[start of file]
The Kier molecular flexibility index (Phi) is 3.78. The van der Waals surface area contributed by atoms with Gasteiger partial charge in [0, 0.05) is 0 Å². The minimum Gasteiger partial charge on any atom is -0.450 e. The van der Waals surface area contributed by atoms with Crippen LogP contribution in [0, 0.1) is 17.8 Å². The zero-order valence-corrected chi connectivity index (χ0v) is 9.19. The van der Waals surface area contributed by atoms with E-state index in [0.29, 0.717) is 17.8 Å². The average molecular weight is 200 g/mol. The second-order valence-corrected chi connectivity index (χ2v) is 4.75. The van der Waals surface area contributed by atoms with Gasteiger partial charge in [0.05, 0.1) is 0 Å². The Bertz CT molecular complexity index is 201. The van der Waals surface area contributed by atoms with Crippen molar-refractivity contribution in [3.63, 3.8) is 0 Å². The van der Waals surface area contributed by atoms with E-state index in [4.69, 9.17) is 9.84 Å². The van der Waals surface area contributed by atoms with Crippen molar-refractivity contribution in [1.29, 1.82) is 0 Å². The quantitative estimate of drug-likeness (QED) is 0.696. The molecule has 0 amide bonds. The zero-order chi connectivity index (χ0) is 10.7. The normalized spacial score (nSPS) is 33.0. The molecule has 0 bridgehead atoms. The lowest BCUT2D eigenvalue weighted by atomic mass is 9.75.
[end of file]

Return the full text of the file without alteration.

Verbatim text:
The Kier molecular flexibility index (Phi) is 3.78. The van der Waals surface area contributed by atoms with Gasteiger partial charge in [0, 0.05) is 0 Å². The minimum Gasteiger partial charge on any atom is -0.450 e. The van der Waals surface area contributed by atoms with Crippen LogP contribution in [0, 0.1) is 17.8 Å². The zero-order valence-corrected chi connectivity index (χ0v) is 9.19. The van der Waals surface area contributed by atoms with E-state index in [0.29, 0.717) is 17.8 Å². The average molecular weight is 200 g/mol. The second-order valence-corrected chi connectivity index (χ2v) is 4.75. The van der Waals surface area contributed by atoms with Gasteiger partial charge in [0.05, 0.1) is 0 Å². The Bertz CT molecular complexity index is 201. The van der Waals surface area contributed by atoms with Crippen molar-refractivity contribution in [3.63, 3.8) is 0 Å². The van der Waals surface area contributed by atoms with E-state index in [4.69, 9.17) is 9.84 Å². The van der Waals surface area contributed by atoms with Crippen molar-refractivity contribution in [1.29, 1.82) is 0 Å². The quantitative estimate of drug-likeness (QED) is 0.696. The molecule has 0 amide bonds. The zero-order chi connectivity index (χ0) is 10.7. The normalized spacial score (nSPS) is 33.0. The molecule has 0 bridgehead atoms. The lowest BCUT2D eigenvalue weighted by atomic mass is 9.75.